Like many single parents, Kenneth O’Mard, 28, is trying to make ends meet. The Maryland police investigator is raising his two children–Rayshawn, 8, and Rayvin, 4–with a $43,000 salary. His children’s mother, whom O’Mard never married, lives in New York and doesn’t provide him with any financial support. In fact, until recently, O’Mard was sending money to assist her as she looked for a job after having been a stay-at-home mother for two years.
O’Mard’s situation is tricky because, as a man, he doesn’t feel comfortable asking his children’s mother to help with the bills. “It’s kind of a macho thing, I guess,” he explains. “If push comes to shove, I’ll work overtime before asking her for money.”
Rayshawn and Rayvin lived in New York with their mother until a year ago. O’Mard would send about $400 to New York each month and traveled back and forth from Maryland to visit them. He had initially moved from New York to Virginia in search of a better career, and he’d hoped his children and their mother would follow. But the couple split and they both decided that the children should live with O’Mard in Washington, D.C., where he had settled, as he could provide a more stable environment for them with help from his parents, who also live in the Washington, D.C., area.
O’Mard has two investment properties in Richmond, Virginia, that should be making him money. Instead they’re depleting his cash due to high interest mortgages and his lack of knowledge about, and inexperience at, being a landlord. The first house, worth $109,000, has an outstanding loan balance of $30,000 at an 11% interest rate. The second house is valued at $130,000, with $58,000 left to pay on it at a 10.5% interest rate. He bought the first property in 1997 and lived there for a year before he refinanced and used the $60,000 proceeds to buy the second property. He also refinanced the second home and intended to use $15,000 of that money to buy a house in Maryland. However, he gave the money to his children’s mother for safekeeping and has yet to get it back.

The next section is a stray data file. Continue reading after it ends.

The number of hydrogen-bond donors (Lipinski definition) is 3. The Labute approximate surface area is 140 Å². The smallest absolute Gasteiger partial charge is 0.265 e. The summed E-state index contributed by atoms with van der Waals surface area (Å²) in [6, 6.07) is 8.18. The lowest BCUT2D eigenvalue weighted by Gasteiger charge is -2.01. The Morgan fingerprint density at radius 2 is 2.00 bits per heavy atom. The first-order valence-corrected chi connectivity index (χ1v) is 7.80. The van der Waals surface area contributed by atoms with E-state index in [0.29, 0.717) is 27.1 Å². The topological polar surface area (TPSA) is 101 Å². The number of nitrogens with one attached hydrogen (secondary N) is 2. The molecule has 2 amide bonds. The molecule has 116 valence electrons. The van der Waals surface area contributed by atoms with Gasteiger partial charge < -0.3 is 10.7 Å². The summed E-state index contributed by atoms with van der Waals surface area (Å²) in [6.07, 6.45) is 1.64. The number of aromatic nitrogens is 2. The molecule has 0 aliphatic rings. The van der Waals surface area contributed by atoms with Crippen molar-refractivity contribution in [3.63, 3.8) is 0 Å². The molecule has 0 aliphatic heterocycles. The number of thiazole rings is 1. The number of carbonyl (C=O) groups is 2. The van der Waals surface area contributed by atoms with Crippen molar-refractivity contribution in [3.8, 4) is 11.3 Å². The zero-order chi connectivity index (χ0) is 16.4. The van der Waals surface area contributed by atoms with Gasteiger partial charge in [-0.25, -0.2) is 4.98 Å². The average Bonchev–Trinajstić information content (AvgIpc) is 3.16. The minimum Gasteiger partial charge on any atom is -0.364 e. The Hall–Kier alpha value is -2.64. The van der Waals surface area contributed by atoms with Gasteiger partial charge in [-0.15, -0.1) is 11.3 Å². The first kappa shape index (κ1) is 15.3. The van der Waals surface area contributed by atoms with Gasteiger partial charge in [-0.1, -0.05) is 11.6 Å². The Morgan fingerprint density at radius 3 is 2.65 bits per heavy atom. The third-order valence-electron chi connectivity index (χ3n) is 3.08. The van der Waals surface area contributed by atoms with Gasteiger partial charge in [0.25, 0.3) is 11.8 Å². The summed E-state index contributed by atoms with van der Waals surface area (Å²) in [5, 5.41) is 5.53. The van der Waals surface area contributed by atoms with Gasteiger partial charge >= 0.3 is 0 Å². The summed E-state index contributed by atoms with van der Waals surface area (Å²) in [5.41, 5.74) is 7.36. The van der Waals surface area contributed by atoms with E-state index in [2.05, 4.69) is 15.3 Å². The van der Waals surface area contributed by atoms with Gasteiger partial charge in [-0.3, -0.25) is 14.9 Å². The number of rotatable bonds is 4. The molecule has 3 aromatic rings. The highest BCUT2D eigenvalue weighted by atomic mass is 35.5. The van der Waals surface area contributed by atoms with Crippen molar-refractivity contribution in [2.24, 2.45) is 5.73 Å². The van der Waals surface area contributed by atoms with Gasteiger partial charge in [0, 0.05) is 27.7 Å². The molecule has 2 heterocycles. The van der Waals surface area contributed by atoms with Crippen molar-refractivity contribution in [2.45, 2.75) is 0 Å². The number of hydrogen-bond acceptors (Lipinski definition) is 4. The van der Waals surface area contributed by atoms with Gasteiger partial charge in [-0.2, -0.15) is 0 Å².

Although he should be earning extra money because he rents out both properties, one of his tenants is $3,700 in arrears. He has taken the tenant to court and is in the process of collecting the money.
O’Mard typically has little money left after covering his monthly expenses, but he has still managed to put several things in place to ensure a comfortable financial future. He has $2,000 in his checking account and $1,000 in a savings account. He places $75 per month into a growth mutual fund–he’s already accumulated $3,000–and 8% of his paycheck goes into his 401(k). O’Mard also puts $100 each month ($50 for each child) into a 4% interest-bearing savings account through his credit union.
Other than the mortgages on his investment properties, a $7,500 car note, and a $3,000 personal loan through his credit union, O’Mard carries little debt. He would like